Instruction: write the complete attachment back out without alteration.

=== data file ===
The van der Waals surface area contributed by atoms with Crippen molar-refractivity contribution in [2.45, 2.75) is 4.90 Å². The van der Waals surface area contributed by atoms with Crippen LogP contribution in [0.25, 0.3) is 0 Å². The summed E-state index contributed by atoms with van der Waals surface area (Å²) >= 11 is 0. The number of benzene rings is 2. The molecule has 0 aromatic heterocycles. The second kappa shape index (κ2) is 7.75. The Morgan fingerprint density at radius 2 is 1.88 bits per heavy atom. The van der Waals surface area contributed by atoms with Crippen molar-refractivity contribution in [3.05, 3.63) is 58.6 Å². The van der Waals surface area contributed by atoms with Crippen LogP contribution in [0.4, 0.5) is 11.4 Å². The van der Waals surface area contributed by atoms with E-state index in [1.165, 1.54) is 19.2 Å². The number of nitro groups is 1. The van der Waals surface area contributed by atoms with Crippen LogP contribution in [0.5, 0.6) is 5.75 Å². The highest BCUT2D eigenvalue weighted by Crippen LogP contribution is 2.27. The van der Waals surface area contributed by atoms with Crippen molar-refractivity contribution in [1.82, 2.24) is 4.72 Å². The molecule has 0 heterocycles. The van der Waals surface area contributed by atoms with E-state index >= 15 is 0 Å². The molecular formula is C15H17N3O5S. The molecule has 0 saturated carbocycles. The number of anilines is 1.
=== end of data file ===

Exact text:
The van der Waals surface area contributed by atoms with Crippen molar-refractivity contribution in [2.45, 2.75) is 4.90 Å². The van der Waals surface area contributed by atoms with Crippen LogP contribution in [0.25, 0.3) is 0 Å². The summed E-state index contributed by atoms with van der Waals surface area (Å²) >= 11 is 0. The number of benzene rings is 2. The molecule has 0 aromatic heterocycles. The second kappa shape index (κ2) is 7.75. The Morgan fingerprint density at radius 2 is 1.88 bits per heavy atom. The van der Waals surface area contributed by atoms with Crippen molar-refractivity contribution in [3.05, 3.63) is 58.6 Å². The van der Waals surface area contributed by atoms with Crippen LogP contribution in [0.4, 0.5) is 11.4 Å². The van der Waals surface area contributed by atoms with E-state index in [1.165, 1.54) is 19.2 Å². The number of nitro groups is 1. The van der Waals surface area contributed by atoms with Crippen LogP contribution in [0.5, 0.6) is 5.75 Å². The highest BCUT2D eigenvalue weighted by Crippen LogP contribution is 2.27. The van der Waals surface area contributed by atoms with Crippen molar-refractivity contribution in [1.82, 2.24) is 4.72 Å². The molecule has 0 heterocycles. The van der Waals surface area contributed by atoms with E-state index >= 15 is 0 Å². The molecular formula is C15H17N3O5S. The molecule has 0 saturated carbocycles. The number of anilines is 1.